Dead Days Beyond Help (Alex Ward on electric guitar and voice, and Jem Doulton on drums) are augmented tonight by saxophonist Alan Wilkinson (playing baritone, then alto), and they forego singing to play a raucous set of improvised noise. This was just what I needed: thoroughly refreshing. The rockist temptation to compare the sound to The Stooges’ ‘L. A. Blues’ should be restrained by the clarification that, if so, it is ‘L. A. Blues’ as played by uptight Englanders. (I don’t know if all the players are English, but they play with the repressed tension of the English.) The physical efforts of these three musicians is a pleasure to watch, but equally satisfying is to shut your eyes and ignore the smell of craft beer. I did this, and forgot that the music was being played by technological Europeans. The ideological debates around freedom and idiom in improvised music evaporated. Instead I heard music from the dawn of time: the archaic spirit of humanity was given full voice in the uproarious blending of the three instruments. Yet still that archaic voice was mediated by a specific English anxiety – a tension without release – which kept the music controlled and separated from any claims of transcendence. We are grounded by the interplay between three humans. In a wonderful moment of unified playing, Ward’s guitar and Wilkinson’s saxophone each emitted answering growls while Doulton trapped a drumstick between the cymbals of his hi-hat, tugging at it as if pulling his arm from the percussive bronze jaws of a metamorphosed dog. The drummer won this battle. Of course he did: the musicians played in total command of their noise.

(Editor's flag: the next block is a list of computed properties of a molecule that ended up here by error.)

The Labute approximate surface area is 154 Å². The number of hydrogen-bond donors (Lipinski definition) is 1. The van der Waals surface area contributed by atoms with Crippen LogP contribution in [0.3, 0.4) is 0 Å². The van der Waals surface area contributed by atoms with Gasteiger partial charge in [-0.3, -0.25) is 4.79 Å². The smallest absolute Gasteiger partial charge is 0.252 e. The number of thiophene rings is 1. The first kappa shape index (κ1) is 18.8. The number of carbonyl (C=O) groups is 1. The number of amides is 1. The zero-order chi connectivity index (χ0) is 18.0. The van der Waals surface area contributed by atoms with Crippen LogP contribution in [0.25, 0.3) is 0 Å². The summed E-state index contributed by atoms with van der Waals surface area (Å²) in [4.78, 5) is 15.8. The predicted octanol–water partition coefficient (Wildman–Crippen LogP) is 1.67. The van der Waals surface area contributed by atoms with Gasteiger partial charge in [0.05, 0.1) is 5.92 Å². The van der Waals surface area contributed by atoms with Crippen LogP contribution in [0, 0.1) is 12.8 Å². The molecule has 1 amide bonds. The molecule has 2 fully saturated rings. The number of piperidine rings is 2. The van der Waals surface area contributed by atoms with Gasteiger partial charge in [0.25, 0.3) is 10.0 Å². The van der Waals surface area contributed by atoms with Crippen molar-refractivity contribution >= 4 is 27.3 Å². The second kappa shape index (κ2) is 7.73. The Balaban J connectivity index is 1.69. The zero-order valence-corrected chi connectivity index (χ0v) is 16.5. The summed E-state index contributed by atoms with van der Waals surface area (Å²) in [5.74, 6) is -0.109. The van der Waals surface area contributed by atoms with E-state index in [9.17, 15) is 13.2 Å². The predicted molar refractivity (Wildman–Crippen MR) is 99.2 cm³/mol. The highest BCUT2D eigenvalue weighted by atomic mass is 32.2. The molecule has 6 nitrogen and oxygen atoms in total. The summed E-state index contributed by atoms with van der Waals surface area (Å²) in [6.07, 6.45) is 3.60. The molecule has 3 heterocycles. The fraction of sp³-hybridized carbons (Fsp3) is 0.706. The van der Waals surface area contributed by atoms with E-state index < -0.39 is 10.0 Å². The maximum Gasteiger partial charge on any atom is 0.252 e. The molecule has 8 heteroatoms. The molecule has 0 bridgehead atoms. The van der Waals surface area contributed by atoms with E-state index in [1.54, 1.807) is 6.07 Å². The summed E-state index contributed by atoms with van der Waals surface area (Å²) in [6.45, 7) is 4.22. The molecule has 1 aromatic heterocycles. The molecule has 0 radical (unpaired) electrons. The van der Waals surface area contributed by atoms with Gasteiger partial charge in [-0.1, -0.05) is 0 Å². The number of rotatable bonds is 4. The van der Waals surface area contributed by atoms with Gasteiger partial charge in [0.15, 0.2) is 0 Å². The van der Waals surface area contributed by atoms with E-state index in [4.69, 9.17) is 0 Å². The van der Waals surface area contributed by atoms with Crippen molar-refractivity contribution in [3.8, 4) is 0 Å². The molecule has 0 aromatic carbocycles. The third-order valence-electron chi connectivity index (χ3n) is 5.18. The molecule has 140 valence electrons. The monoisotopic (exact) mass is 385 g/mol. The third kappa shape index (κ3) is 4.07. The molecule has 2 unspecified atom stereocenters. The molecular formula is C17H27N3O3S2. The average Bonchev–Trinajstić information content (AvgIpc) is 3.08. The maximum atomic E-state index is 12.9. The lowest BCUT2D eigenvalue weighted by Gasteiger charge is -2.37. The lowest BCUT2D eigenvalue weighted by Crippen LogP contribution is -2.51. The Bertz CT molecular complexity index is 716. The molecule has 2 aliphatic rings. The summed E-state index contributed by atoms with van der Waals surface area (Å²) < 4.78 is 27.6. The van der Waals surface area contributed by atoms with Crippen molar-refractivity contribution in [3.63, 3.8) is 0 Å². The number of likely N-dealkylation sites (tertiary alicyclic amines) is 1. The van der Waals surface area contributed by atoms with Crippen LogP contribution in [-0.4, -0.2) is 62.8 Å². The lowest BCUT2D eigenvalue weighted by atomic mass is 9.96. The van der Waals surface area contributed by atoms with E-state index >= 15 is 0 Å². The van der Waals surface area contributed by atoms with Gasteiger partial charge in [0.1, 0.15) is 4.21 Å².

I had to go outside to protect my ears from the horrible simulation of tinnitus offered by the second group. I’m old enough and square enough to know when my ears have suffered enough, and I hate listening through earplugs. I returned for Nought, or, for fans of 1980s computer displays, Nøught (led by guitarist James Sedwards, with Luke Barlow on keys, Santiago Horro on bass, and new drummer Bo Mapper). Nought have a reputation for punishingly heavy sets of thrillingly intricate noise, but the new set this evening was less brutal, more playfully sinister. The first of two tunes lasted about half an hour (true punk rockers are not remotely frightened by this). Unfolding through interconnected movements, the music continually opened up new spaces for the mind to move around in. The syncopated drop-outs in the first minutes were reminiscent of Ennio Morricone’s psychedelic soundtracks (as handily collected on Ipecac’s Crime and Dissonance). In short, Nought sound less English, more continental. Both fiery and relaxed, and with a sense of sprezzatura. Their new piece intelligently avoided the potential trap of a predictable escalation towards a crescendo by deploying a lot of dynamic space throughout. The effect was of being carried through a prismatic and protean structure that exists beyond time and space. The vision persists until clock time re-imposes the gentrified realities of the London Overground bus replacement service.

Petomane: Poor Homme

Petomane, Poor Homme
CD, 2015
http://petomane.bandcamp.com/album/poor-homme

IMG_1083